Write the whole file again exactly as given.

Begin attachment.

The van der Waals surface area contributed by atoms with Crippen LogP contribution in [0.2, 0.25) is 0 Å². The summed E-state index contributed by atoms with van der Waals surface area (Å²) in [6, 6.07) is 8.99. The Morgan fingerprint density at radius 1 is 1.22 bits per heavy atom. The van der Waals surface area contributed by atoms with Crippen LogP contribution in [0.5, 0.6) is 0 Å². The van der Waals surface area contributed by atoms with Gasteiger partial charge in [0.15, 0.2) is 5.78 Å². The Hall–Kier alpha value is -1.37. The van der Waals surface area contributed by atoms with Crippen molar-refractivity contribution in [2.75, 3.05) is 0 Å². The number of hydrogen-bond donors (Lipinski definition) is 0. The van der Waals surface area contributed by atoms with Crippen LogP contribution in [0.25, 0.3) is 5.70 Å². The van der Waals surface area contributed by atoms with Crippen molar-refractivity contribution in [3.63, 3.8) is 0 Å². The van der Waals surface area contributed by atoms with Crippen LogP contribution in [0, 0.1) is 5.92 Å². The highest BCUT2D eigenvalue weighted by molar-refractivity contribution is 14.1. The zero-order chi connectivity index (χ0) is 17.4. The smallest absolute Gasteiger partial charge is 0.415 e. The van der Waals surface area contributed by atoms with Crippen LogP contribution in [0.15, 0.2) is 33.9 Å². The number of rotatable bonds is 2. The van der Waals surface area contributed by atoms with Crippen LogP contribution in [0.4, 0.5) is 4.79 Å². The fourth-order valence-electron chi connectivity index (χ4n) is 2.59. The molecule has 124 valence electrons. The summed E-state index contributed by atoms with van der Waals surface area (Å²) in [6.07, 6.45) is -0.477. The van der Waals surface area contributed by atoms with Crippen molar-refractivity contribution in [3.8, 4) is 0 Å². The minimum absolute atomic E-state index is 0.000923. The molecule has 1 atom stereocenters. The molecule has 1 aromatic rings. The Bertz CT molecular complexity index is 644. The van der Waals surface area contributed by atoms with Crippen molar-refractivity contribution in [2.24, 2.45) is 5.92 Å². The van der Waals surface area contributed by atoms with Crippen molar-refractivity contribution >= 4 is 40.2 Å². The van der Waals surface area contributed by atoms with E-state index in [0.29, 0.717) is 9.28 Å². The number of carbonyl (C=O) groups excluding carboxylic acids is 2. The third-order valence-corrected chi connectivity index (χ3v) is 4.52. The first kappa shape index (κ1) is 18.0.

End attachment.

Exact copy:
The van der Waals surface area contributed by atoms with Crippen LogP contribution in [0.2, 0.25) is 0 Å². The summed E-state index contributed by atoms with van der Waals surface area (Å²) in [6, 6.07) is 8.99. The Morgan fingerprint density at radius 1 is 1.22 bits per heavy atom. The van der Waals surface area contributed by atoms with Crippen LogP contribution in [0.5, 0.6) is 0 Å². The van der Waals surface area contributed by atoms with Gasteiger partial charge in [0.15, 0.2) is 5.78 Å². The Hall–Kier alpha value is -1.37. The van der Waals surface area contributed by atoms with Crippen molar-refractivity contribution in [2.75, 3.05) is 0 Å². The number of hydrogen-bond donors (Lipinski definition) is 0. The van der Waals surface area contributed by atoms with Crippen LogP contribution in [0.25, 0.3) is 5.70 Å². The van der Waals surface area contributed by atoms with Crippen molar-refractivity contribution in [3.63, 3.8) is 0 Å². The van der Waals surface area contributed by atoms with Crippen LogP contribution in [0, 0.1) is 5.92 Å². The highest BCUT2D eigenvalue weighted by molar-refractivity contribution is 14.1. The zero-order chi connectivity index (χ0) is 17.4. The smallest absolute Gasteiger partial charge is 0.415 e. The van der Waals surface area contributed by atoms with Crippen LogP contribution in [0.15, 0.2) is 33.9 Å². The number of rotatable bonds is 2. The van der Waals surface area contributed by atoms with Crippen LogP contribution in [0.4, 0.5) is 4.79 Å². The fourth-order valence-electron chi connectivity index (χ4n) is 2.59. The molecule has 124 valence electrons. The summed E-state index contributed by atoms with van der Waals surface area (Å²) in [6.07, 6.45) is -0.477. The van der Waals surface area contributed by atoms with Crippen molar-refractivity contribution in [3.8, 4) is 0 Å². The minimum absolute atomic E-state index is 0.000923. The molecule has 1 atom stereocenters. The molecule has 1 aromatic rings. The Bertz CT molecular complexity index is 644. The van der Waals surface area contributed by atoms with Crippen molar-refractivity contribution in [2.24, 2.45) is 5.92 Å². The van der Waals surface area contributed by atoms with Crippen molar-refractivity contribution >= 4 is 40.2 Å². The van der Waals surface area contributed by atoms with E-state index in [0.29, 0.717) is 9.28 Å². The number of carbonyl (C=O) groups excluding carboxylic acids is 2. The third-order valence-corrected chi connectivity index (χ3v) is 4.52. The first kappa shape index (κ1) is 18.0.